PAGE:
Triticale offers protein, versatility
Triticale, pronounced trit-ih-KAY-lee (or trit-ih-KAYL, if you live west of the Mississippi) has resurfaced as a choice grain for high-protein feed. The crop species, a cross of wheat (Triticum) and rye (Secale), has been around for many years, however, its popularity surges and ebbs. Producers tend to either love and continually plant the crop or give it a go once and decide they have another preference.
Robert Franke, an 84-year-old farmer from Hillsboro, Wisconsin, fits the former. A newspaper ad for triticale caught his eye in 1969, and he decided to plant the protein-rich crop for his cattle. Franke reached out to Dwayne Bye out of Devils Lake, North Dakota, who had placed the triticale ad, and Franke learned that Bye would be coming to Madison, Wisconsin, so Franke and his wife met with Bye to figure out how to proceed. Franke ordered 50 bushels initially, and Bye’s brother showed up with an entire semi-load.
“I stored it and shipped it out,” Franke said. “At that time, we shipped seed air freight. It was cheaper than by truck. Between Duane and me, we supplied seed for practically all states east of the Mississippi River. There were only three states we didn’t sell seed to.”
For local orders, Franke would load his mother’s Ford Galaxy—with the back seat removed and her two friends in the front with her—with nearly a ton of seed to bring to Madison for customers.
Franke relished the crop for its versatility in crop rotations, which were a trend for a while, then fell in popularity.
“We did rotations and planting fall cover crops back in the ’40s and in the ’50s, and in about 1955, from then on, people began to think they could plant corn on corn on corn, just adding more fertilizer,” Franke said. “Now it’s reversed back to what it was.”
Triticale provided a spring and fall crop for Franke after a happy accident occurred while harvesting the crop for the first time.
“There was things universities told us wouldn’t work but did. The first year we combined it, I wasn’t used to setting the combine for that kind of grain,” he said. “Some went over the sieves and the next spring, it was growing, so we left it. Then, before the oats were ready, this was ripe and ready.”
Franke found triticale to be hardy and tall, often yielding more than similar counterparts. Due to its lack of hull, the grain didn’t need to be ground in order to be fed.
“Instead of buying soybean meal, which at that time was quite expensive, when feeding oats or corn, producers could also throw a couple shovels full in their bin and had the same amount of protein,” Franke said.
Raising triticale ended for Franke during a series of poor circumstances that started initially with a damp, humid Wisconsin summer, which made for impossible conditions to harvest the triticale, ending in it going to seed.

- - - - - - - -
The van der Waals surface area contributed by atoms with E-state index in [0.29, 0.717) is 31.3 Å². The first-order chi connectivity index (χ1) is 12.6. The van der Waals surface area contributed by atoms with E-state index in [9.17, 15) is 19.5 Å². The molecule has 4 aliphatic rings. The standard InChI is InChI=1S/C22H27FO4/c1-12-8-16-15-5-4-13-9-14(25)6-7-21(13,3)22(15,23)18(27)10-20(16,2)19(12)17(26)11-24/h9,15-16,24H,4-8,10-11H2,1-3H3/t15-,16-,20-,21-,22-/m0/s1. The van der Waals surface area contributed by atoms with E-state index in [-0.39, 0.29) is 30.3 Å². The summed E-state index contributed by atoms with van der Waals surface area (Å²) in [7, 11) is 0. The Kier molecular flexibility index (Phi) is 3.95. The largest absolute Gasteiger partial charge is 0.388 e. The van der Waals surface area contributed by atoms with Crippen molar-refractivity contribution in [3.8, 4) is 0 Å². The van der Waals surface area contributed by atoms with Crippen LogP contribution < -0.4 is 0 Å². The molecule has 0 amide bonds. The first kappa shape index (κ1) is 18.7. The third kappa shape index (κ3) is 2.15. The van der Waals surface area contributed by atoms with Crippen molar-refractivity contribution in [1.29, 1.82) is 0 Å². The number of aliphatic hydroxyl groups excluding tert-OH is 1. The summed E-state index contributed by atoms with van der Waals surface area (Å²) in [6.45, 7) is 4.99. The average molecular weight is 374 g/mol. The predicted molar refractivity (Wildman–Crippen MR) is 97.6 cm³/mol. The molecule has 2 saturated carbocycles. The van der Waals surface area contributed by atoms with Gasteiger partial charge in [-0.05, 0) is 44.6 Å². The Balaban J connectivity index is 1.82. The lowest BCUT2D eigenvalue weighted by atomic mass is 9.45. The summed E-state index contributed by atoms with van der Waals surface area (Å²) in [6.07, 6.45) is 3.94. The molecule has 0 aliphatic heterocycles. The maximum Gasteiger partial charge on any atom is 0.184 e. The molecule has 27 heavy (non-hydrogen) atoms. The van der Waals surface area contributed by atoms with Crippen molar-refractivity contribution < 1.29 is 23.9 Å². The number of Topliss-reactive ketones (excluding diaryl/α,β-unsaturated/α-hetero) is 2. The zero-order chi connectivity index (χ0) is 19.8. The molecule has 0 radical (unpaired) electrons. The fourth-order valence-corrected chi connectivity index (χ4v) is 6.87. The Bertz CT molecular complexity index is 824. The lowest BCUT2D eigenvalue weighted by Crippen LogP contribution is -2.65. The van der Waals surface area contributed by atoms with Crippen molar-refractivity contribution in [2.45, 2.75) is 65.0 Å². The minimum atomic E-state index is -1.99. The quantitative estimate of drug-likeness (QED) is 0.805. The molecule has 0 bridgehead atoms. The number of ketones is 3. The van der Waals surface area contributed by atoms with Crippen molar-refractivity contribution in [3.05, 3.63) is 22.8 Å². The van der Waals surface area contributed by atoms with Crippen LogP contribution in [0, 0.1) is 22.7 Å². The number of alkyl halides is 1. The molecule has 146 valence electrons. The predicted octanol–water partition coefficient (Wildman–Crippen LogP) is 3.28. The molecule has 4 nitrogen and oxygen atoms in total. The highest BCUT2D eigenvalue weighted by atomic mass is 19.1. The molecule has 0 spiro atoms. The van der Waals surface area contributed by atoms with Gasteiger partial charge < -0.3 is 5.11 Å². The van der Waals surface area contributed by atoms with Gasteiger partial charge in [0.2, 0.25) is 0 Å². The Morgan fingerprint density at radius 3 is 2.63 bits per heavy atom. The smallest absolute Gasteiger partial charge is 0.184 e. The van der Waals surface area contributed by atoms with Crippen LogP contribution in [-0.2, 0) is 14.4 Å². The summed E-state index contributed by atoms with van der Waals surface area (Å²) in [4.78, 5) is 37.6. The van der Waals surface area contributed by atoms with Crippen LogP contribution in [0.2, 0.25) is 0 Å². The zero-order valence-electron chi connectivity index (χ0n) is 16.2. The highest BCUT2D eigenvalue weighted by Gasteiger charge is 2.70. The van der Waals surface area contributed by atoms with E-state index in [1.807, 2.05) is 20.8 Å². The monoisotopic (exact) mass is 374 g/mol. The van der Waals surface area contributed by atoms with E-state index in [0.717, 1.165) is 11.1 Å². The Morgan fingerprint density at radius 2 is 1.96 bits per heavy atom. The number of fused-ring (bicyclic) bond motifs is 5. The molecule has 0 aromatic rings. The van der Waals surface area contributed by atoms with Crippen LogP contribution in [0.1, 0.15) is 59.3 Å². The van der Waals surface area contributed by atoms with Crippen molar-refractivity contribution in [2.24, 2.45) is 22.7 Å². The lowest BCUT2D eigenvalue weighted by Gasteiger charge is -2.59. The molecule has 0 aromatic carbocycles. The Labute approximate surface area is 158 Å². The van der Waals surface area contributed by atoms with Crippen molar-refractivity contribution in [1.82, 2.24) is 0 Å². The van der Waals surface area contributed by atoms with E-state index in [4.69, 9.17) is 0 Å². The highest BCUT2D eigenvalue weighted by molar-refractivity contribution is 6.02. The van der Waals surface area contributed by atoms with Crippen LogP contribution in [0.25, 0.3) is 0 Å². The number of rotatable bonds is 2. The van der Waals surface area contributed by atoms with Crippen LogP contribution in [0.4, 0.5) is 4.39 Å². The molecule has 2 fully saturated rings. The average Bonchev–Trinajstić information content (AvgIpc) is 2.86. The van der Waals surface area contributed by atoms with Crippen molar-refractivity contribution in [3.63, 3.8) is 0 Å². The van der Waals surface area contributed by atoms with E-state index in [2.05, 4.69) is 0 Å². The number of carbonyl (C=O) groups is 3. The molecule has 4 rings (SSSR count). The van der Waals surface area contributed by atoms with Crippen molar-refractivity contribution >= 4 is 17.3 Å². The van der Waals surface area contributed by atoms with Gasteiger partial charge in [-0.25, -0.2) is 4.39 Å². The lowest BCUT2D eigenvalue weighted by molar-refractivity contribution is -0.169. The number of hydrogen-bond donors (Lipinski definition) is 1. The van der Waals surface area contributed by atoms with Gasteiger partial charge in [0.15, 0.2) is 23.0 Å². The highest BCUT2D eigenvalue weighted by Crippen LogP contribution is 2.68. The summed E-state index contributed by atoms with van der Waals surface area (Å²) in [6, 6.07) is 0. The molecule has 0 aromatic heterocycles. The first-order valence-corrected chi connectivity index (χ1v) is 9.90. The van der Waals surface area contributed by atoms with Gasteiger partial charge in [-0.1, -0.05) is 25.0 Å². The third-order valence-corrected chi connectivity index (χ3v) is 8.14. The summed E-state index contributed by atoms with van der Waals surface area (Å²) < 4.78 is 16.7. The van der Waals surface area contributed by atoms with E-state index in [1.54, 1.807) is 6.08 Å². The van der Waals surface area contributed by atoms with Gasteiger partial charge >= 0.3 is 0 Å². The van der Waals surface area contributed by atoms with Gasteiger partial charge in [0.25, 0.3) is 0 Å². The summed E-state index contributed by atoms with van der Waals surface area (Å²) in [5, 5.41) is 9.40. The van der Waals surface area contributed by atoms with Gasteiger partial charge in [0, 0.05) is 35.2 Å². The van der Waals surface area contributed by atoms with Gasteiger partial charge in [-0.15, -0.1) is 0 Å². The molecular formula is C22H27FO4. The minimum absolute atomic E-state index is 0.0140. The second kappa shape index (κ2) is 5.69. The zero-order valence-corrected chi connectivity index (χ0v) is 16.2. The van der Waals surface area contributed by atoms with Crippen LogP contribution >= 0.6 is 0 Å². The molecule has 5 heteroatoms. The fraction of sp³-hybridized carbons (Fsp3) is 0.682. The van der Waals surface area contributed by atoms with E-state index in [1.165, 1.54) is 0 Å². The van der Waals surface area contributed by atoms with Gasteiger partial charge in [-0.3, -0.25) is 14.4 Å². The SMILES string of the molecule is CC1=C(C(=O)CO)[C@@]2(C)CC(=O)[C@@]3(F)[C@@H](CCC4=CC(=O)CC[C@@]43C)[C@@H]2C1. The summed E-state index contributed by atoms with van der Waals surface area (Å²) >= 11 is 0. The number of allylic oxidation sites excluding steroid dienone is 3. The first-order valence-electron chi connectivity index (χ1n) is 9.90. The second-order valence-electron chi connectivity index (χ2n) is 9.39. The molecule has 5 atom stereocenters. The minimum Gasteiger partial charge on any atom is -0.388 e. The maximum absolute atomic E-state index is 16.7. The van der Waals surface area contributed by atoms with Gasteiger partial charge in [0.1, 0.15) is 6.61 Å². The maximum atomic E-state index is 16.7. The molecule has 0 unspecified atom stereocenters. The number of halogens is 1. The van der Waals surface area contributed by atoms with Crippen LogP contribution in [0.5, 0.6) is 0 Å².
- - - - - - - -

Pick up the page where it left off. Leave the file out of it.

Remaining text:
“What I should have done was disk it into the ground,” he said. While disking a perfectly good crop into the ground isn’t normal practice, no one Franke had sold seed to would sell him any back. He ran into health and other life problems and so triticale and Franke essentially parted ways.
Roger Dikoff, a producer near Hermosa, South Dakota, tried his hand at triticale for only a short year, and while he got a high yield, the low calcium content was a concern for him.
“We put it in for feed. We rolled it up in big bales and ground it,” Dikoff said. “It was ok, there was a lot of tonnage and a lot of stuff there, and it’s just like winter wheat or rye, it competes with weeds well and chokes them out.”
Dusty Pulver also spent a year with triticale, though unlike Dikoff, he plans to replant it. He favors the leniency in harvesting and high yield.
“It was a learning experience; I had to do a lot of reading and studying on it,” Pulver said. “To put it up properly, it had to be in the milk stage, and the first time looking at it, I thought it was in the milk stage. When the heads first start coming out, and you pop it open, there is a white milk inside of there.”
What he was really after was the dough stage, in which that milk turned into a cottage cheese consistency, doughy and soft, a period which lasts about 12 days, he said, far longer than hay or barley’s one to two days to put up.
“The next thing I learned about was nitrates. What I learned from other people is that it’s a crop you want to cut after noon,” the rancher from Ismay, Montana, said. “The nitrates rise in it pretty good in mornings, especially cool, early mornings. I cut it in the afternoon so the nitrates would go back down, and there was a lot of waiting for it to dry.”
As a new manager of the Burk Ranch with triticale already in the ground, Pulver decided to feed it to their replacement heifers and saw great success.
“It’s not like grain where calves will go to it every time and just eat, eat, eat,” he said. “They will kind of limit themselves to it. We started out pretty light on them. We don’t have a feed lot exactly, so we weren’t able to scale it to know what weight we were feeding.”
Pulver estimated how much he fed, starting at approximately two to three pounds per day, which the calves cleaned up well.
“Of course the stalks, they wouldn’t eat those, but the heads, they cleaned up really nice,” he said. “They stayed healthy, and haired up good, gaining a little more than 100 lbs. in two months.”
Pulver’s only hesitance with triticale is a pending a dry year, he said. Triticale often performs better in normal to ample rain conditions.
The grain is nothing if not versatile. Sherry Floyd, of Idaho, pastures her cows on triticale through the winter, renting the field from a neighbor.
“I leave the cows on it until the first of March or when the temperature stays above 60, and it really starts to grow,” she said. “They will green chop it around the middle of May, then plant corn. The neighbors have dairies, so they feed the green-chopped triticale to their dairy cows.”
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